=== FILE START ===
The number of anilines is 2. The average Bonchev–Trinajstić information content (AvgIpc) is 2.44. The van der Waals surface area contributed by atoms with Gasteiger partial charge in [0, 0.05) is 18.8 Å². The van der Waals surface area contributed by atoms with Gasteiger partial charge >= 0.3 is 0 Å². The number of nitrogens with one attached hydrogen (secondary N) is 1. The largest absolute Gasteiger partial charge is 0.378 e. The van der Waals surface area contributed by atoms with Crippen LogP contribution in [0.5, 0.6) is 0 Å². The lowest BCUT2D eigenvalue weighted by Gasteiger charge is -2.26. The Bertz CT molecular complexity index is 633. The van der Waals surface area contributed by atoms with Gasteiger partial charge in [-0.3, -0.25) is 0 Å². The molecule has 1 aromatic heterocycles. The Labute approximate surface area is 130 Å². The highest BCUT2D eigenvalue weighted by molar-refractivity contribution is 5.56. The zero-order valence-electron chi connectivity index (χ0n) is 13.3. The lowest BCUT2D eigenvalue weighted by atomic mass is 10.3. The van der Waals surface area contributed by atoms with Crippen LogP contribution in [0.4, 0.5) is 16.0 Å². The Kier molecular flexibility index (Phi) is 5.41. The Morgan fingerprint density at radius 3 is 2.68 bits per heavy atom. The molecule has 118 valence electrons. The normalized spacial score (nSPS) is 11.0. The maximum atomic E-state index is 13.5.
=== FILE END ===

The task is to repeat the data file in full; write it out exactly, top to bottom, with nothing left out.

The number of anilines is 2. The average Bonchev–Trinajstić information content (AvgIpc) is 2.44. The van der Waals surface area contributed by atoms with Gasteiger partial charge in [0, 0.05) is 18.8 Å². The van der Waals surface area contributed by atoms with Gasteiger partial charge >= 0.3 is 0 Å². The number of nitrogens with one attached hydrogen (secondary N) is 1. The largest absolute Gasteiger partial charge is 0.378 e. The van der Waals surface area contributed by atoms with Crippen LogP contribution in [0.5, 0.6) is 0 Å². The lowest BCUT2D eigenvalue weighted by Gasteiger charge is -2.26. The Bertz CT molecular complexity index is 633. The van der Waals surface area contributed by atoms with Gasteiger partial charge in [-0.3, -0.25) is 0 Å². The molecule has 1 aromatic heterocycles. The Labute approximate surface area is 130 Å². The highest BCUT2D eigenvalue weighted by molar-refractivity contribution is 5.56. The zero-order valence-electron chi connectivity index (χ0n) is 13.3. The lowest BCUT2D eigenvalue weighted by atomic mass is 10.3. The van der Waals surface area contributed by atoms with Crippen LogP contribution in [0.4, 0.5) is 16.0 Å². The Kier molecular flexibility index (Phi) is 5.41. The Morgan fingerprint density at radius 3 is 2.68 bits per heavy atom. The molecule has 118 valence electrons. The normalized spacial score (nSPS) is 11.0. The maximum atomic E-state index is 13.5.